Former Netscape CEO and now Ning overlord, Marc Andreessen recently posted something of a manifesto with respect to personal productivity. Given productivity is an issue dear to the hearts of WWD readers, I thought we’d take a look at some of Marc’s ideas and see if we couldn’t draw some inspiration from them.
Marc’s first suggestion is to do away with your schedule. While this is a tempting idea, and certainly one we’d all benefit from at times, it’s probably only useful for people with more than a little power in their hands, as demonstrated by Marc’s example of Arnold Schwarzenegger. Marc admits as much in his post.
For everyday web workers, either freelance or employees, we’re often bound to the schedules of our clients. And while it may be tempting at times to not go to the neverending sequence of meetings you can find yourself in, it’s a sure way to lose a client. Web Worker beware! As Marc suggests, only do this one where you can get away with it.
Next, Marc tackles the issue of lists, suggesting you have “three and only three lists: a Todo List, a Watch List, and a Later List.” While this isn’t exactly GTD, it’s certainly a valid way of tackling the “next action” notion of responsibilities and kept simple, on something like 3×5 index cards or a .txt file could absolutely manage your responsibilities in an effective way. The “night before” approach Marc suggests, where you write your next day Todo List before you go to bed is also an effective way of doing a priority review.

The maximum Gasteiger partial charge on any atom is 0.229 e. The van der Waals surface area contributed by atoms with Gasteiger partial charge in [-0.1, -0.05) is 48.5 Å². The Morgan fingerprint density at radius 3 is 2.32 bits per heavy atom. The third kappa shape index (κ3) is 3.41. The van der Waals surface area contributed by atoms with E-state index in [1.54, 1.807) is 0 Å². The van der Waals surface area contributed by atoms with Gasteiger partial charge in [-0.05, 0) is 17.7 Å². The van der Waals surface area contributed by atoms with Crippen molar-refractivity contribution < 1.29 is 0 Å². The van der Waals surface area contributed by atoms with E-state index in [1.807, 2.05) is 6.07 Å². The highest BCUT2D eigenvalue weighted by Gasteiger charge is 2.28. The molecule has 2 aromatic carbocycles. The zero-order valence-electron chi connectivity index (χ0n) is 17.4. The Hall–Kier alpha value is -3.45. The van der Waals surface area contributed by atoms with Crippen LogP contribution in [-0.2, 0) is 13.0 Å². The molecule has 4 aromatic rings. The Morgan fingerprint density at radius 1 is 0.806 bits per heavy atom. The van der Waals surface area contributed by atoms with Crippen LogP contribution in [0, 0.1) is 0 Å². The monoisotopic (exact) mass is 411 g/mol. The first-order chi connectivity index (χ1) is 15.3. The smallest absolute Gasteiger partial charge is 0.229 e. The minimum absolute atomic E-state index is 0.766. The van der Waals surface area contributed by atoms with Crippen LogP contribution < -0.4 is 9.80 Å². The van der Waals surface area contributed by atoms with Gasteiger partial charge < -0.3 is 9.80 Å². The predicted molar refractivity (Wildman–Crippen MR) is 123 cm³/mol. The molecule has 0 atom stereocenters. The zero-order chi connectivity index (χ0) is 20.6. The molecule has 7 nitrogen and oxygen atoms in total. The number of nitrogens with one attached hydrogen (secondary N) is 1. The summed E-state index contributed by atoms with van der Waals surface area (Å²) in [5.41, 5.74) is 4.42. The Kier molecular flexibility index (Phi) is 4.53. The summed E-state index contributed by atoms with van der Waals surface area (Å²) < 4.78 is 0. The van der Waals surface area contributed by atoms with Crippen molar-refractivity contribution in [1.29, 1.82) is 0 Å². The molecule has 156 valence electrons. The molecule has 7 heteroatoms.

Procrastination is an issue we all face, and Marc suggests we approach it in terms of structured procrastination, where rather than doing nothing while you avoid that next nasty piece of work, you get lots of other stuff done – blogging, reading, emails, wireframes, whatever. So long as you’re doing something while you avoid doing the nasty stuff.
Awesome idea, and very, very bursty. Just make sure that you eventually get to the piece of work you’re procrastinating over. Especially if it’s a client deliverable.
Email overload is something we all face. Getting that inbox zero happening is a major challenge and if you’re not careful, you can end up stuck in your inbox rather than actually working. Marc’s suggestion that you deal with email just twice a day is a great idea. Of course, in the real world, it’s not always completely possible. However, if you make your clients and co-workers aware that this is your approach, they will soon learn to deal with your mid-morning and late afternoon mail avalanche as you wipe out the email pile.
Marc is absolutely correct when he says that email is a flow killer. It can be a huge interruption to your ability to actually complete other work. Jumping in and out of email is concentration destructive. Set your email to check just once an hour for new mail (or get really brave and do it manually on your twice a day schedule).
We’ve really only touched lightly on Marc’s ideas, and you should definitely read the whole post and many comments it has drawn. And then, take action and introduce a little productivity heresy of your own! And if you are feeling generous, share them with us.